saponins are released most efficiently from hot water, and since I
don't want to have to do hot water washes just to make the soapnuts
work, I boil the powder first and then strain out the liquid. The
soapnut tea is extremely effective--I only have to use a teaspoon and a
half per load of laundry, and it actually gets the terrible smell out
of my socks! Regular laundry detergent often fails miserably at this
task...

How to combat the expense of eating organic food? I think each of us
needs as much good information about the pesticide residues on our
foods as we can get, and a good source is the Environmental Working
Group’s Shopper’s Guide to Pesticides. When we have good information,
we can make more informed choices. 
workinghttp://www.foodnews.org/walletguide.php

However, not everyone can afford to buy organic food. I have made my
living as an organic landscaper, artist, worm wrangler, and writer for
most of my adult life. None of these occupations has brought me even
within shouting distance of the middle class. I am not willing to try
to make anyone feel guilty for not buying organic food. I can’t afford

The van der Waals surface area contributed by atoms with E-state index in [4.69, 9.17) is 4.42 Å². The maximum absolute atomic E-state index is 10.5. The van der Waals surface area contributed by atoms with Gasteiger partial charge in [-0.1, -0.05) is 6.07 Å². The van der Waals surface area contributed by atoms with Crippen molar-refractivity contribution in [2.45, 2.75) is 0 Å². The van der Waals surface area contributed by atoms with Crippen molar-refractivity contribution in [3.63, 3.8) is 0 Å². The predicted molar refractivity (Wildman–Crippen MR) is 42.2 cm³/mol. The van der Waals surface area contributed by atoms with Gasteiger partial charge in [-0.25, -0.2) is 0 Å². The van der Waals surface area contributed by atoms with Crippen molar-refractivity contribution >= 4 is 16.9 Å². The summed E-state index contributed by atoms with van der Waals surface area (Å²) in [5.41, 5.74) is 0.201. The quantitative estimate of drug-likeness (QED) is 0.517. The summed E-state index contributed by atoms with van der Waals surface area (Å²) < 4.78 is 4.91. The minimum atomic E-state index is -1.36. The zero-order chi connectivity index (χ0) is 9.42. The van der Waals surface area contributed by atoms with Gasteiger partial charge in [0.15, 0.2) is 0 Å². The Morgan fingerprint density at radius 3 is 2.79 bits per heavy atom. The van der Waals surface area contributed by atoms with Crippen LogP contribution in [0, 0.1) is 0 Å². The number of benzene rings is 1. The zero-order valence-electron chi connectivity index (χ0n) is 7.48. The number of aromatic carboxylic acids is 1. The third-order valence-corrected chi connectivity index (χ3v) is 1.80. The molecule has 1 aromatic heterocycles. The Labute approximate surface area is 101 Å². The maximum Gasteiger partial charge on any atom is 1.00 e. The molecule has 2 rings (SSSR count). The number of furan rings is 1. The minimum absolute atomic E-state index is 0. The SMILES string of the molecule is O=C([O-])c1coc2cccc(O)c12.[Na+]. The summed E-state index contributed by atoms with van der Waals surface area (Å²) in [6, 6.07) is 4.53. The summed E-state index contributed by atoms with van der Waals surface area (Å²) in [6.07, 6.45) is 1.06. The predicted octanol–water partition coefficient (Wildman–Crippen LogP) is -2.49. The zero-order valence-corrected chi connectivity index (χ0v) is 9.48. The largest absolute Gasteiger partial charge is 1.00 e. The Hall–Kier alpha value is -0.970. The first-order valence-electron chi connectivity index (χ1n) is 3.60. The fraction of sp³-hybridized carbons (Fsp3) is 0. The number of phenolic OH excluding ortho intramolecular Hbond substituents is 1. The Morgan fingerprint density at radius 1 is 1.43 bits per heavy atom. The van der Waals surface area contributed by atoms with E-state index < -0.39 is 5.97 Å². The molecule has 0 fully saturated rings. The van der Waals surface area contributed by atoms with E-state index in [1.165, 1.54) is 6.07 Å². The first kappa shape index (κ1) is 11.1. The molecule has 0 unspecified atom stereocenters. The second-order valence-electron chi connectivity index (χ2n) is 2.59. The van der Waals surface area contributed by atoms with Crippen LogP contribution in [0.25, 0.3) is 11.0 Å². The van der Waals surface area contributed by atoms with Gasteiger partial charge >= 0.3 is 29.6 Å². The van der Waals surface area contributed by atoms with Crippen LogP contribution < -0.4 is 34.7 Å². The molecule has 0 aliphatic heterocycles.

to buy only organic food, though my husband and I eat as organically as
we can. We grow a very large percentage of our own produce, and
preserve as much as we can, in season. 

The real key to eating healthily and inexpensively is to do your own
cooking, and buy as much of your food as you can in season, in bulk,
and unprocessed, and then not allow it to go bad—-freeze or process
your surplus for later use. If you don’t know how to cook, eating is
going to be an expensive proposition. I think that one solution to the
problem of expense would be for several households to pool their
resources in order to buy dry food staples and produce in bulk, and
then divvy it up, perhaps even cook some of it together in a public
kitchen and then divide it into freezable portions. A fifty pound sack
of potatoes is a lot less expensive per serving than is a bag of
McDonald’s French fries. A fifty pound bag of brown rice is a much
better buy than a box of Uncle Ben’s Rice. 

The beings who are the most adversely affected by agricultural